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Footwear/training

D

Deleted member 397

Guest
I just thought I would put in my two bobs worth about footwear. I wore a pair of columbia lightweight walking shoes-the goretex things. They were great on the via de la plata-there are hardly any rough rocky sections. The fellow I met up with wore walking sandals. Some have recommended leather boots but I did encounter a stream or two and got my shoes a bit wet and it did rain one afternoon and I wonder if leather would take a long time to dry out-and then be stiff and uncomfortable.
My real aim in posting this topic is that I'm not sure whether its that important what you wear as long as you wear them in and most importantly do plenty of walking before hand. Most of us do not do that much walking these days so to expect the feet to put up with walking up to 30-35kms per day every day for 40 days is a bit much. I met a few people with all the top notch gear but had to stop because they succumbed to: a torn cartilege, infected blister (trying to do 50kms every day!) and a swollen knee. I did quite a lot of walking-up to 16kms per day for 4 days a week. Having the time to do this before you go may be a problem but I think it is essential to avoid dissapointment on the camino.
Something I didn't do was practice with a pack-mine only weighed 6kgs but it still came as a bit of a shock and I don't know about anyone else but I never got used to it!
Anyway that's my suggestion-walk plenty before the camino, it's just like training for a marathon-you have to acclimatise
kevin
 
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Liv Marit

Member
omar504 said:
Having the time to do this before you go may be a problem but I think it is essential to avoid dissapointment on the camino.

Or maybe not try to walk 30-50 km per day if you are not used to it.... that will help too... :)

I work every day, and in the weekends there is always things you need to do in the house and garden. I would never have time to walk even 16 km every day. I was lucky enough to spend six weeks vacation on the camino this year. With my speed and walking length every day, I didn't have the time to walk every meter of it, but I still got more than 500 km. AND I walked mostly between 15 and 25 km. And I had NO problem with my feet.

That's another way to do it. No one HAVE to walk 30 - 50 km every day.

And you get to enjoy the scenery, take pictures, take good breaks and air your feet and so on.

Liv :)
 

BobM

Veteran Member
Year of past OR future Camino
V Frances; V Podensis; V Francigena; V Portugues; V Francigena del Sud; Jakobsweg. Jaffa - Jerusalem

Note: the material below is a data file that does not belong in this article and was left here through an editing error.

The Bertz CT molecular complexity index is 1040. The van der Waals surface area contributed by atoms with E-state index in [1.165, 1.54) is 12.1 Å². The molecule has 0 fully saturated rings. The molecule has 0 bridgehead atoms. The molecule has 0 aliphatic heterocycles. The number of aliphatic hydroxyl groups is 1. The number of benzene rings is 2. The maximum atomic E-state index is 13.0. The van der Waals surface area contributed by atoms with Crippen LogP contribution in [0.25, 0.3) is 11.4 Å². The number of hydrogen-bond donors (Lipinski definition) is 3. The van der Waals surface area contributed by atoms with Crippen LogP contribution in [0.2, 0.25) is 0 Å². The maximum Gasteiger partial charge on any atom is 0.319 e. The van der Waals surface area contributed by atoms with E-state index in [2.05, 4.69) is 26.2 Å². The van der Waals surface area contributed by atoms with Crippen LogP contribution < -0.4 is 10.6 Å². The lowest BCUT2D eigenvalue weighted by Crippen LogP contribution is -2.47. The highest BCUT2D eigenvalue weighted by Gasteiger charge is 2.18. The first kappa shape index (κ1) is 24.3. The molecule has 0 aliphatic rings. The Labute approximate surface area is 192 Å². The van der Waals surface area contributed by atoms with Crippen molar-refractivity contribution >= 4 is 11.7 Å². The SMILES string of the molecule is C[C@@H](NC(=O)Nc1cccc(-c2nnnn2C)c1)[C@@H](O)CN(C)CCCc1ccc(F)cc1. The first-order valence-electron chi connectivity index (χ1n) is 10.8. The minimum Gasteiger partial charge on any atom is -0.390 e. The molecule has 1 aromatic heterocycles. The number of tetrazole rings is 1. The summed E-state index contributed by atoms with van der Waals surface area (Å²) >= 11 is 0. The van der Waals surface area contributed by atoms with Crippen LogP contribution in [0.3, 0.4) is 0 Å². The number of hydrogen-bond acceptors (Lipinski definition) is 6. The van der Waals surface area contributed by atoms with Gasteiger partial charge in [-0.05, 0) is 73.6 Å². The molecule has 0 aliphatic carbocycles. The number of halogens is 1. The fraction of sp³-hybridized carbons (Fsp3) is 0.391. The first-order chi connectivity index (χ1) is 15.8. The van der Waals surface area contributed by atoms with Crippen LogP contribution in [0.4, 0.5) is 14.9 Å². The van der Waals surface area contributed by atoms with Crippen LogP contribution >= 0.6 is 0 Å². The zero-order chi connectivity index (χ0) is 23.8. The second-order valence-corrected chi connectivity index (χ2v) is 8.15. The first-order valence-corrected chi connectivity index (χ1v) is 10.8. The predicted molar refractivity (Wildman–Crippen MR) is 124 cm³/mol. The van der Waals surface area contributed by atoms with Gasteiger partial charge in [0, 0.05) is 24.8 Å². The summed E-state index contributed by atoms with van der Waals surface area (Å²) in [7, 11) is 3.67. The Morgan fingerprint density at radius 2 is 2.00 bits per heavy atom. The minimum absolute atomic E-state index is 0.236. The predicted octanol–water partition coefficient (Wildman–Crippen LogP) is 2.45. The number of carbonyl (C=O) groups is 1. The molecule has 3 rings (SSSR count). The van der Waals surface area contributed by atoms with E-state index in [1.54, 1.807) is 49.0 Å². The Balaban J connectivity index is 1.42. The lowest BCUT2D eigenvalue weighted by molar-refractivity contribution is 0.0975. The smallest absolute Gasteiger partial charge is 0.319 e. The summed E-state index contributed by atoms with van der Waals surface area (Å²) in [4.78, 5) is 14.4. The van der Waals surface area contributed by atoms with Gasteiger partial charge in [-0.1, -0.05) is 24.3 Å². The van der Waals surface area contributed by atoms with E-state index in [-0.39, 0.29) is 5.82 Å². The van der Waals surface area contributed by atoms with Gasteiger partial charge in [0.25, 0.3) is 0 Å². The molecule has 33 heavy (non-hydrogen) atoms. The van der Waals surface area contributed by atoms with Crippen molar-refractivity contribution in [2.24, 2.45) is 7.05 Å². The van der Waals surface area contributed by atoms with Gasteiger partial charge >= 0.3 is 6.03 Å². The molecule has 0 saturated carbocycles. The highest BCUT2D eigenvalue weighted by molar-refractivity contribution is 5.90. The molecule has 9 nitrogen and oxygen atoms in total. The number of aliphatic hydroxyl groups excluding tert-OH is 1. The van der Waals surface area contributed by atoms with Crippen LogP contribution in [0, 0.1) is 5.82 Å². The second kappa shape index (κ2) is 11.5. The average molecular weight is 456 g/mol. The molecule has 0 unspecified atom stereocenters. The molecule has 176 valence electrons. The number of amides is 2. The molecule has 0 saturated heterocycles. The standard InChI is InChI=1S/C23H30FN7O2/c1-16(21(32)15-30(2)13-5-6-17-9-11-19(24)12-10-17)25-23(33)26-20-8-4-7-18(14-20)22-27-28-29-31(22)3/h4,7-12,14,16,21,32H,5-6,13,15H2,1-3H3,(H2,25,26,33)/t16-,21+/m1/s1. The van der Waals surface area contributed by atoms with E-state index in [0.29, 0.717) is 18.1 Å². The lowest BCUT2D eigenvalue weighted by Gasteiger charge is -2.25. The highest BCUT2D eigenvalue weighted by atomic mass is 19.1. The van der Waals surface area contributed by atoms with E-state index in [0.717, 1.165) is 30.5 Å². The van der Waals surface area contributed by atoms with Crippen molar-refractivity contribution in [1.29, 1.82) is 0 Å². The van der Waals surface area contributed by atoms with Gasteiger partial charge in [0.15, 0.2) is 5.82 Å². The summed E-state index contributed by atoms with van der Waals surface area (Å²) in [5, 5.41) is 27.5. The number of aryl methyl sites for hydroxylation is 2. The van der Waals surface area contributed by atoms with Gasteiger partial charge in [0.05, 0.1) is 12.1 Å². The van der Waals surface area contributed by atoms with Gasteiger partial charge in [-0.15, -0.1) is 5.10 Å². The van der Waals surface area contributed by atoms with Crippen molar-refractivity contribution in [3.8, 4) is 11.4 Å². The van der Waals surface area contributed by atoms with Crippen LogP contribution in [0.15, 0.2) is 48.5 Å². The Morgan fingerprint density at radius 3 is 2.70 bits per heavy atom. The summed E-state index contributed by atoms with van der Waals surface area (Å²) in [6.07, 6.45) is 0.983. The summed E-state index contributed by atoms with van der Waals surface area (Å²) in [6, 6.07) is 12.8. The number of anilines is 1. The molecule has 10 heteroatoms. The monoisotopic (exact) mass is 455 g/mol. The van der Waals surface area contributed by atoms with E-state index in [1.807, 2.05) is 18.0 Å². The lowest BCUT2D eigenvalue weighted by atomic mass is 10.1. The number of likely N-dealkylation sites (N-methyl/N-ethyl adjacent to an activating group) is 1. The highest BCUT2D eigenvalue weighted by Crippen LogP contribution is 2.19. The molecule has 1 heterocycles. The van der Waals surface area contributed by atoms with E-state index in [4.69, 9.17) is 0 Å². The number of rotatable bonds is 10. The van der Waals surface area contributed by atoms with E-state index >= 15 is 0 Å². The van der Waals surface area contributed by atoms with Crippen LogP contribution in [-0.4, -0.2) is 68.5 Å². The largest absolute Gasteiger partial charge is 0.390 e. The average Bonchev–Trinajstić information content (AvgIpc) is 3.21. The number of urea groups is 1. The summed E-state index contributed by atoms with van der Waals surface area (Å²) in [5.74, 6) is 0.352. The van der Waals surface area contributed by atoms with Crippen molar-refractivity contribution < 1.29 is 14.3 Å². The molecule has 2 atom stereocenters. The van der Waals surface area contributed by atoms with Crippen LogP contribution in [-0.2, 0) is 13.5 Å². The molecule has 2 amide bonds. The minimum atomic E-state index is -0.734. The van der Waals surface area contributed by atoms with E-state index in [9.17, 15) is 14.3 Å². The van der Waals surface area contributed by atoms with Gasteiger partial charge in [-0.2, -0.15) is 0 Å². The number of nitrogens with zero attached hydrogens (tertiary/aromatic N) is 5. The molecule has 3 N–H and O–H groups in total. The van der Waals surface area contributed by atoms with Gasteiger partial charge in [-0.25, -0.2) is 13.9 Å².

I am planning to do some short training walks (10km) with all the gear I intend to carry, plus a couple of 20 km walks in the same gear but in the hills.

I have well-used leather trekking boots that worked well for 2-week treks in Nepal, and I plan to use them on the Camino, unless I hear consistent negative messages re weight and difficulty in drying leather boots overnight.

I am walking in May/June, when there may be 10 wet days per month, so handling rain is important. I guess the question is the intensity and duration of rainy periods.

BobM
 
D

Deleted member 397

Guest
Liv Marit
I agree totally, the camino is not a race but my point about preparation may apply more to the VDLP where on 2 occasions I had no option but to walk 40kms in one day because the one and only accommodation available was closed. My average was around 20-25kms, with a couple of 15-20 kms days. I still think it's a lot to ask of the body so preparation is advisable to avoid dissapointment later
 
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A

Anonymous

Guest
Everyone I met with foot problems either had trainers on or walking boots the same size as their home shoes. Doesn't work - they need to be one size larger to allow for flex and swelling (and your feet will swell).

Good tip is not to buy your boots until late in the afternoon, after you have walked miles doing other shopping - they will be bigger then!
 

spursfan

Veteran Member
Am tempted to buy some bigger shoes - when you say a size larger than normal 9 - do you mean 9.5 or 10

And I'm certainly a great believer in changing socks frequently
 
A

Anonymous

Guest
Hard to say - I'm a 10 (UK) and wear an 11 (actually 45 to 46 in France) - old and ugly now but still going (like me), not quite the thing appearing from under a robe but they are comfortable. Proper socks are good things... I don't know how it all works for other people really - some people find it an uncomfortable feeling when their feet have room to spread and climbers will tell you that close fitting is necessary for support (but we don't climb mountains or ice skate in them) ... do the afternoon thing and preferably when you have been walking and take your own great socks with you ... you could take a book with you and wear them for an hour or so!
 

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